Rock Harbor Lighthouse, Isle Royale National ParkRock Harbor Lighthouse on Isle Royale National Park, a 210-sq-mile island floating in Lake Superior that’s accessible only by ferry or seaplane © StevenSchremp / Getty Images

3. Isle Royale National Park

Best national park for wildlife

With the exception of a few very remote national parks in Alaska, Isle Royale National Park, a 210-sq-mile island floating in Lake Superior accessible by ferry or seaplane, is the least-visited preserve in the National Park Service’s portfolio. But don’t let that discourage you: quiet things come to those who seek out hidden gems.

First and foremost, Isle Royale is car- and road-free – the only traffic jam you’re likely to encounter is one of the island’s 1600 moose blocking the path during your hike. Over 165 miles of trails pepper the pristine wilderness here, including the park’s crown jewel, the 43-mile Greenstone Ridge Trail. Expect wildlife encounters with the aforementioned moose as well as numerous bird species, beavers, otters, snakes and even wolves.

Services in the park are expectedly restrained. You’ll need properly packed kit (tent, camping stove, sleeping bag, food and water filters, etc) for overnighting in the park’s rustic campgrounds – unless you opt for the lone accommodations at Rock Harbor Lodge, whose facilities include two restaurants.

Transport options for venturing out this way include a six-hour ferry ride from Houghton (or three hours from Copper Harbor) or a 35-minute seaplane flight from Hancock. Whichever you choose, expect an adventure of majestically minimalist proportions.

4. River Raisin National Battlefield Park

Best national park for history buffs

One for historical war enthusiasts 38 miles southwest of Detroit, River Raisin National Battlefield Park preserves and commemorates a major site from the War of 1812. In January 1813, British and Indian forces obliterated American troops here in one of the war’s bloodiest battles, prompting the emotional rallying cry, “Remember the Raisin!” Only 33 American soldiers out of 1000 eluded death or capture here, a site that was awarded national-park status in 2010.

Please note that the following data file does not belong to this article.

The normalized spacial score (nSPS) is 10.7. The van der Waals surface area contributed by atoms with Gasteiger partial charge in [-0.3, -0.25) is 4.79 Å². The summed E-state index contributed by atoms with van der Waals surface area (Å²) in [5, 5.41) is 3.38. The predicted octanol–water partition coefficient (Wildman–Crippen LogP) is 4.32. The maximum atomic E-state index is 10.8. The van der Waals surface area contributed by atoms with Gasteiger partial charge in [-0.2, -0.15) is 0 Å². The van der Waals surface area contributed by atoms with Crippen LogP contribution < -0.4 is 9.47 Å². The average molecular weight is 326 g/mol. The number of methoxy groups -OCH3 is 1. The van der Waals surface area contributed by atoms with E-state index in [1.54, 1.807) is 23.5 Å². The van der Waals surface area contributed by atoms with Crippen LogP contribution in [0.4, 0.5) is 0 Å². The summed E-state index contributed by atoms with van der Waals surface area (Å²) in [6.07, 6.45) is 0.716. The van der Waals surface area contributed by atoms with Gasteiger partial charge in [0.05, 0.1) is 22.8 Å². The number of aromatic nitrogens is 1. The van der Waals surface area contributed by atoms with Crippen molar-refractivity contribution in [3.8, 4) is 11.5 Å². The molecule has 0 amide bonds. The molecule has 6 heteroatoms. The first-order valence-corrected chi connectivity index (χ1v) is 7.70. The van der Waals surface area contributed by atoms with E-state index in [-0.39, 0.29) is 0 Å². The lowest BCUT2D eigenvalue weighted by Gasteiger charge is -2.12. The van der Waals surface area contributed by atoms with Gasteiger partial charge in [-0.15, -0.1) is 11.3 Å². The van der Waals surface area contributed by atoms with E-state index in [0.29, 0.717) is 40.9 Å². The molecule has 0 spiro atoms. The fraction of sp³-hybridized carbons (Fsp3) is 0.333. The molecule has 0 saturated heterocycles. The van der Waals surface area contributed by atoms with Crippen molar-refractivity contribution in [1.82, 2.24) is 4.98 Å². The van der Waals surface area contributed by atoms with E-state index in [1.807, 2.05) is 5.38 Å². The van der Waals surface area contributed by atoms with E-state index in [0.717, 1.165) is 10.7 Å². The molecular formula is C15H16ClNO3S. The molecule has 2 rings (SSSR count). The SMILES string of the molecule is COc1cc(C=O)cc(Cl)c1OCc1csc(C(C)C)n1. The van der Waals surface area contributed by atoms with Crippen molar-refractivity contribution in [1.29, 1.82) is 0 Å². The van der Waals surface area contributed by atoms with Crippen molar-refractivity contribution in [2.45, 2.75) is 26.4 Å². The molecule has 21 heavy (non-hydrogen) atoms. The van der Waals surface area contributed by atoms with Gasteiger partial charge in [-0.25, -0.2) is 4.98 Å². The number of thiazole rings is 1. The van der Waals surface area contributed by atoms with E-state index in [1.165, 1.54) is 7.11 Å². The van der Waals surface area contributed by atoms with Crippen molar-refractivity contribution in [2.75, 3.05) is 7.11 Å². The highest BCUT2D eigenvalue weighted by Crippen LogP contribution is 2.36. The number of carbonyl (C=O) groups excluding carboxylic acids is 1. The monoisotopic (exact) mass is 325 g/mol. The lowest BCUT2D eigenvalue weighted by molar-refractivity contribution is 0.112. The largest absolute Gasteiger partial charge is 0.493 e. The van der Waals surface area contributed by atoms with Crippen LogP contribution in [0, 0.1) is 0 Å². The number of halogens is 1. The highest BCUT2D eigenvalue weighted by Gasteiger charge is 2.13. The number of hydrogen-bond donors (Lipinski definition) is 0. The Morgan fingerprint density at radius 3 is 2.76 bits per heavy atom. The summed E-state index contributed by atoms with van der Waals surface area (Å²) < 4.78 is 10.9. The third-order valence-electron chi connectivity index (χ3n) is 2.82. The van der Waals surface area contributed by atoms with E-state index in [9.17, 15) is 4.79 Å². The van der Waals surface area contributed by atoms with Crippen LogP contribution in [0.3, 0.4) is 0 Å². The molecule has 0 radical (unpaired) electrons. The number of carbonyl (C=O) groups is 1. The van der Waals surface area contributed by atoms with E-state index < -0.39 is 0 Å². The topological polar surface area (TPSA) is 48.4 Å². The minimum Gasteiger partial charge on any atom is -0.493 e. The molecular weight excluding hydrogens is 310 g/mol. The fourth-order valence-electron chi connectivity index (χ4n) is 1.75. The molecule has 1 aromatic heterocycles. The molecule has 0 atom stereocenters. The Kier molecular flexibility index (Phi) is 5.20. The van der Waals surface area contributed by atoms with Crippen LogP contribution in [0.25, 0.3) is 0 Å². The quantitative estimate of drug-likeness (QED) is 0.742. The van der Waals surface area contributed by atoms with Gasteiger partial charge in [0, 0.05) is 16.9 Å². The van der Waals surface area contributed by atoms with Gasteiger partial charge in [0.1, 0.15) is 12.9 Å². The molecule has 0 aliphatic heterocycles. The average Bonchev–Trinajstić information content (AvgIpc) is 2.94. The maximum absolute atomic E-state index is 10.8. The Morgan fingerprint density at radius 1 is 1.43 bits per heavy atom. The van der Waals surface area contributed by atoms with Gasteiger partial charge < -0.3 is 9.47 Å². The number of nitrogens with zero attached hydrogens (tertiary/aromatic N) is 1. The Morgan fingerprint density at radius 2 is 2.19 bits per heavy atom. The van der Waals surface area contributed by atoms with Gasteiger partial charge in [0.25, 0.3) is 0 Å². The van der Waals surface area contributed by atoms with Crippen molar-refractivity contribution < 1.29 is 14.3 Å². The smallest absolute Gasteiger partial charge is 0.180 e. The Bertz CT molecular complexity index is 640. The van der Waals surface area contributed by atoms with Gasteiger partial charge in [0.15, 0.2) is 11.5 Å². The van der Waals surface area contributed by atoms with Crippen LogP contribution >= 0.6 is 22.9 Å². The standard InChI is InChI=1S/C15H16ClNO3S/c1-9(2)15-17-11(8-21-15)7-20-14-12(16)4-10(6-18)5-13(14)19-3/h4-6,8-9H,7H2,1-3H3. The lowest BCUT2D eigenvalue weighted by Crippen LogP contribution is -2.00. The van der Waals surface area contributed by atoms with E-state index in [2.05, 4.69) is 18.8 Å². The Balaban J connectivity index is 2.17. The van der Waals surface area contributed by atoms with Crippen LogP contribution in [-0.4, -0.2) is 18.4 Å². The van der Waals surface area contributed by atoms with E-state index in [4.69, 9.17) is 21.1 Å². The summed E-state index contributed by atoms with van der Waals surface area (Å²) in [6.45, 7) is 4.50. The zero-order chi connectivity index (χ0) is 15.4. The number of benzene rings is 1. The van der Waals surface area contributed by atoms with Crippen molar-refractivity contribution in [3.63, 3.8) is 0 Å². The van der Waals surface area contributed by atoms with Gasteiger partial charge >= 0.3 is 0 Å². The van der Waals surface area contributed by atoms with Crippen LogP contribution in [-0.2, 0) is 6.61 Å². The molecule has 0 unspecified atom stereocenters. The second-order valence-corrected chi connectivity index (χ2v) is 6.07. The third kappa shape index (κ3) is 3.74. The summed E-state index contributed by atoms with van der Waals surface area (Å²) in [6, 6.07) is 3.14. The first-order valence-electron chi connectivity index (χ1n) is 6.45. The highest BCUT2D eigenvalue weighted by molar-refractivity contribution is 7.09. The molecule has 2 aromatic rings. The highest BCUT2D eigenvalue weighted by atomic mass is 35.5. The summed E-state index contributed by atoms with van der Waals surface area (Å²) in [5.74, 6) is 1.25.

In addition to the solemn battlefield and visitor center, the park’s eight miles of paved hike-bike trails connect historic sites, preserved parklands, historic buildings and ecological features (you might well meet a muskrat). But more than nature, River Raisin is about history and remembrance.

The rocky Great Lakes coastline of Keweenaw County in Michigan's Upper PeninsulaThe rocky Great Lakes coastline of Keweenaw County in Michigan’s Upper Peninsula © Boundless Images / Shutterstock

5. Keweenaw National Historical Park

Best national park for heritage

Michigan’s most unusual national park doesn’t count pristine wilderness, dramatic geographic formations or travel-worthy flora and fauna among its attributes. Instead, Keweenaw National Historical Park preserves the cultural heritage of the once-thriving copper industry.

The Keweenaw Peninsula was once the world’s greatest producer of copper. Located in and around the Upper Peninsula town of Calumet, the park consists of a series of 22 independently operated heritage sites that document the rise, domination and fall of a 7000-year-old mining industry.

Heritage sites in the area include numerous museums, cultural centers and mining sites. Other historic points of interest include scenic wooden homesteads and log cabins of Finnish origin as well as two state parks – allowing you to tack on a bit of nature.

Just back from: the Great Lakes